Lilian Farber photo exhibition captures the world through the decades


Sophia Pargas

Part of ‘A Shared Vision: The Lilian Farber Photography Collection.’

By Sophia Pargas, Editor-in-Chief

A new exhibit in Tufte Building’s Huret and Spector Art Gallery, “A Shared Vision: The Lilian Farber Photography Collection,” features images by various famous photographers from across the globe and different time periods, each selected by curator Lilian Farber. 

The exhibit, which opened on Sept. 16, runs until Oct. 29. The collection consists of various rectangular frames with photographs ranging from portraits to landscapes to photos of seemingly random objects such as an artichoke or a metal chair. The wide array of images have their own stories, emotions and purposes, all catching a viewer’s eye in their own way. There’s no connection between the images, just that they all have their own meaning waiting to be found.  

“The collection was mostly a compilation of a bunch of different photographs, subjects, and time periods,” Julija Garunkstis, a senior VMA student, said. “It was through different points in history and different points of view, which showcases the kinds of things that people capture all around the world at different points in time.” 

The collection was gifted to Marlboro College by Farber and then inherited by Emerson during the merger of the two institutions. 

“This collection came to us as a result of the liaison with Marlboro College,” said Leonie Bradbury, chair of Contemporary Arts and Curator in Residence in an interview. “The collection had been gifted to the college by Lillian Farber. She had been collecting all of these works over 30 or 40 years and donated it as a teaching collection to Marlboro College.” 

When Bradbury first received the collection, she was eager to “create an exhibition with these works and introduce them to the Emerson community” in a meaningful way. In order to do so, she first needed to find the connection between Farber’s photographs.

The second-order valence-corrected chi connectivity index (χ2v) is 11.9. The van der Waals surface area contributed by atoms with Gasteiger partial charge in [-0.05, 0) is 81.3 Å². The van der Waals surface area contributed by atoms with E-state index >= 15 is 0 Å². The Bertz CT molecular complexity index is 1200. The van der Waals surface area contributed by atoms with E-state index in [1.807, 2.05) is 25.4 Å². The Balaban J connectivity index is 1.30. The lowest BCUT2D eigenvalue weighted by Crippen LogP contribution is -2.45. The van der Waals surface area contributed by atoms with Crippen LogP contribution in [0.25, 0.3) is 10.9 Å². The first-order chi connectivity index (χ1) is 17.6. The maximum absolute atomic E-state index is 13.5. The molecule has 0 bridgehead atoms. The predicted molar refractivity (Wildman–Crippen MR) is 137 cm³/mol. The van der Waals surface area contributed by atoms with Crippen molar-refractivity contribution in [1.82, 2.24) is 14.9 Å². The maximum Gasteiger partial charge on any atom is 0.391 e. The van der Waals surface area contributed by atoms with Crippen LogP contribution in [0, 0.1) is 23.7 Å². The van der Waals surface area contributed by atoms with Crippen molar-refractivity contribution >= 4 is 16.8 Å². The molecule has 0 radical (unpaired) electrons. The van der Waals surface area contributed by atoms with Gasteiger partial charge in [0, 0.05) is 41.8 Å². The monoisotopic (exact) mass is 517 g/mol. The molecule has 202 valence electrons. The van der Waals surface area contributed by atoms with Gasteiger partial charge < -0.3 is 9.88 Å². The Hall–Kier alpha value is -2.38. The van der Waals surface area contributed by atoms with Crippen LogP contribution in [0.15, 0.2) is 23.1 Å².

“We first had to analyze what we had received and then work to find the stories that were present in the collection and use these to contextualize the works,” Bradbury said. 

While the original collection consists of over 200 photographs, Bradbury and affiliated faculty member Susan Doheny carefully selected just over 100 of them to be showcased in the live exhibition. The images are organized into categories depending on their time period, style, or context. 

“[Doheny] and I worked together for the past six months to make selections and create a structure within the collection and create a way for students to engage with the work in an organized fashion,” Bradbury said. “When you see the works up on the wall in the gallery, you feel as if it was always meant to be this way, but they actually arrived in boxes and crates without any organization whatsoever.” 

Though the staff succeeded in organizing the exhibition in a more structured manner, the real beauty in Farber’s collection is that she chose photographs seemingly at random. 

“Lillian Farber was a very passionate collector who collected things that she liked rather than things that were supposed to be important or because other people thought they were,” Bradbury said. “She really collected things that she was drawn to and thought were beautiful.”